# How to write URLs in Latex? [closed]

How do you write a URL in Latex?

The subscripts and everything else make the font look very strange when it compiles.

• Plus if there are any _s in your URLs, Latex will not be nice to you. May 24 '10 at 13:14

You can use \url

\usepackage{hyperref}
\url{http://stackoverflow.com/}

• Is there a way to escape special characters like & or _ automatically, when its part of the url? Those characters are often getting used in URLs as separator for dynamic values. Mar 12 '19 at 23:56
• Much better: \href{https://example.com}{links label} Apr 12 '20 at 4:56
• it doesnt show the second tag \url, what to do? Jul 12 '20 at 22:59

You just need to escape characters that have special meaning: # \$ % & ~ _ ^ \ { }

So

http://stack_overflow.com/~foo%20bar#link

would be

http://stack\_overflow.com/\~foo\%20bar\#link

• The \verb command is much less work than that! May 24 '10 at 13:21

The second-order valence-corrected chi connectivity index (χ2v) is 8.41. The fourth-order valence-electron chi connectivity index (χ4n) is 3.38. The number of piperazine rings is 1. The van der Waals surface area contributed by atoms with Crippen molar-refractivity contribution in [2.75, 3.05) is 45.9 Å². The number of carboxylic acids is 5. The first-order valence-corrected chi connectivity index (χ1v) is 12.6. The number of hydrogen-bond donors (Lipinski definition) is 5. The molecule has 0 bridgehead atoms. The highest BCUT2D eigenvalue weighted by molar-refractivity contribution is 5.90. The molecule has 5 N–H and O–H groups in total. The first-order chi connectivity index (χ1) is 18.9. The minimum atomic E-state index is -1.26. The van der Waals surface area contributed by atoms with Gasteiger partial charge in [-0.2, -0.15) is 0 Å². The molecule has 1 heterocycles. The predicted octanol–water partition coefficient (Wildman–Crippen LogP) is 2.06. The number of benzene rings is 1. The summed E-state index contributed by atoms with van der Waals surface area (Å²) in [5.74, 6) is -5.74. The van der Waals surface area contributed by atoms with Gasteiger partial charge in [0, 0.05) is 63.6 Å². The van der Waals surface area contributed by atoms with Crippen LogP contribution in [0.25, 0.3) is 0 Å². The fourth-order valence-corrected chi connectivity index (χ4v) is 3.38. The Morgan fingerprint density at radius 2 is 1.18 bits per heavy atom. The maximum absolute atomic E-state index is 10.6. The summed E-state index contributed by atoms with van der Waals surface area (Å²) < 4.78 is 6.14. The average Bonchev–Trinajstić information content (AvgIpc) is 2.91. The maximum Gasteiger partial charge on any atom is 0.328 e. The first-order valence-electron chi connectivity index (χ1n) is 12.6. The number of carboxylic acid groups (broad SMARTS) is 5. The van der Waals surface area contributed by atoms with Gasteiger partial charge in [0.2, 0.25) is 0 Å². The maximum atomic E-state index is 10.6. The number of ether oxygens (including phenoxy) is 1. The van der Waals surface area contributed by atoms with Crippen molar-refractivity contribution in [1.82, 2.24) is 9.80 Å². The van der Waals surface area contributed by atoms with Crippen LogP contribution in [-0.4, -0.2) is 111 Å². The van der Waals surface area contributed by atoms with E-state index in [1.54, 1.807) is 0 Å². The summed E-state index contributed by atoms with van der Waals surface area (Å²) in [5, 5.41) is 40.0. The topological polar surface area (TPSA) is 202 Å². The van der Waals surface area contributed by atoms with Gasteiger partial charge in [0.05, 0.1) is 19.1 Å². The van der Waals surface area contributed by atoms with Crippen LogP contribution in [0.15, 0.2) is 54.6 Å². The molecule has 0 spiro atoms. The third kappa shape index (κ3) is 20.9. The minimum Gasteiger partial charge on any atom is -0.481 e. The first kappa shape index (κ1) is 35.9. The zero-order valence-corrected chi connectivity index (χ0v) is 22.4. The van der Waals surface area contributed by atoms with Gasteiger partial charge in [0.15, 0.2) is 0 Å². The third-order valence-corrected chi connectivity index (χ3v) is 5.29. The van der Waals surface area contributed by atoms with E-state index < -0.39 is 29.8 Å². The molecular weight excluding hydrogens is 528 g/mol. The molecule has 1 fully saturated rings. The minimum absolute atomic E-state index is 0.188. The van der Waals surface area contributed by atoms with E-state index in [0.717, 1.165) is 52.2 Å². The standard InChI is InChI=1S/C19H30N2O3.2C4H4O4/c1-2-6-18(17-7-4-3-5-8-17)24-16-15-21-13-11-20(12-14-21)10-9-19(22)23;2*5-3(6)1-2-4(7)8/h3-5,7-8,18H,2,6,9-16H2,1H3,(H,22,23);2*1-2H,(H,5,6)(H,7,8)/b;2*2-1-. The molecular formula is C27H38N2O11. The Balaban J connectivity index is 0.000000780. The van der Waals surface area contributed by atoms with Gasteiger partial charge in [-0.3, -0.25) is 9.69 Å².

• The only problem with \verb is that it uses a typewriter font. I would have suggested \verbatim if that's what he asked for.
– Gabe
May 24 '10 at 13:52
• As Gabe and Charles point out, the hyperref package is very good at wrapping URLs that would otherwise cause unsightly overfull hboxes. Jul 14 '15 at 0:00
• This does not work correctly for me. For example, \url{https://asdfg.com\#123} produces # in text, however, the actual link it produces is https://asdfg.com%23123. Aug 2 '20 at 13:23

Here is all the information you need in order to format clickable hyperlinks in LaTeX:

Essentially, you use the hyperref package and use the \url or \href tag depending on what you're trying to achieve.
A minimalist implementation of the \url macro that uses only Tex primitives:
\def\url#1{\expandafter\string\csname #1\endcsname}